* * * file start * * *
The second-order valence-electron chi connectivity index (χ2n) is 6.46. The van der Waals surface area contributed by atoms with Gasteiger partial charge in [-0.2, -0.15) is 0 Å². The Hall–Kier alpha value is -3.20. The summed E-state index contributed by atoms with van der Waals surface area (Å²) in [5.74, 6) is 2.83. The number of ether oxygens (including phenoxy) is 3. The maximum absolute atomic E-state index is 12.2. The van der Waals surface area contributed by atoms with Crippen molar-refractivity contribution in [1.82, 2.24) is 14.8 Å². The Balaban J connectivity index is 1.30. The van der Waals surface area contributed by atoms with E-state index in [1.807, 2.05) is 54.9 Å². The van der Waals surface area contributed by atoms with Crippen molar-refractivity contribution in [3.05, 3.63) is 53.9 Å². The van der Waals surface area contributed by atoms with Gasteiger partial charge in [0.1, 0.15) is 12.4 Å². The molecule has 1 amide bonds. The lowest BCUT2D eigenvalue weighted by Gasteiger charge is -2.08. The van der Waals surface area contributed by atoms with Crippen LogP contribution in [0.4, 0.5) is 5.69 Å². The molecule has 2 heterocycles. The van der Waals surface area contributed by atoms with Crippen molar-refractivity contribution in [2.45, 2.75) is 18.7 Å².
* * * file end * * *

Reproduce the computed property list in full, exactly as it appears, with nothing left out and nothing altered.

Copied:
The second-order valence-electron chi connectivity index (χ2n) is 6.46. The van der Waals surface area contributed by atoms with Gasteiger partial charge in [-0.2, -0.15) is 0 Å². The Hall–Kier alpha value is -3.20. The summed E-state index contributed by atoms with van der Waals surface area (Å²) in [5.74, 6) is 2.83. The number of ether oxygens (including phenoxy) is 3. The maximum absolute atomic E-state index is 12.2. The van der Waals surface area contributed by atoms with Crippen molar-refractivity contribution in [1.82, 2.24) is 14.8 Å². The Balaban J connectivity index is 1.30. The van der Waals surface area contributed by atoms with E-state index in [1.807, 2.05) is 54.9 Å². The van der Waals surface area contributed by atoms with Crippen molar-refractivity contribution in [3.05, 3.63) is 53.9 Å². The van der Waals surface area contributed by atoms with Gasteiger partial charge in [0.1, 0.15) is 12.4 Å². The molecule has 1 amide bonds. The lowest BCUT2D eigenvalue weighted by Gasteiger charge is -2.08. The van der Waals surface area contributed by atoms with Crippen LogP contribution in [0.4, 0.5) is 5.69 Å². The molecule has 2 heterocycles. The van der Waals surface area contributed by atoms with Crippen molar-refractivity contribution in [2.45, 2.75) is 18.7 Å².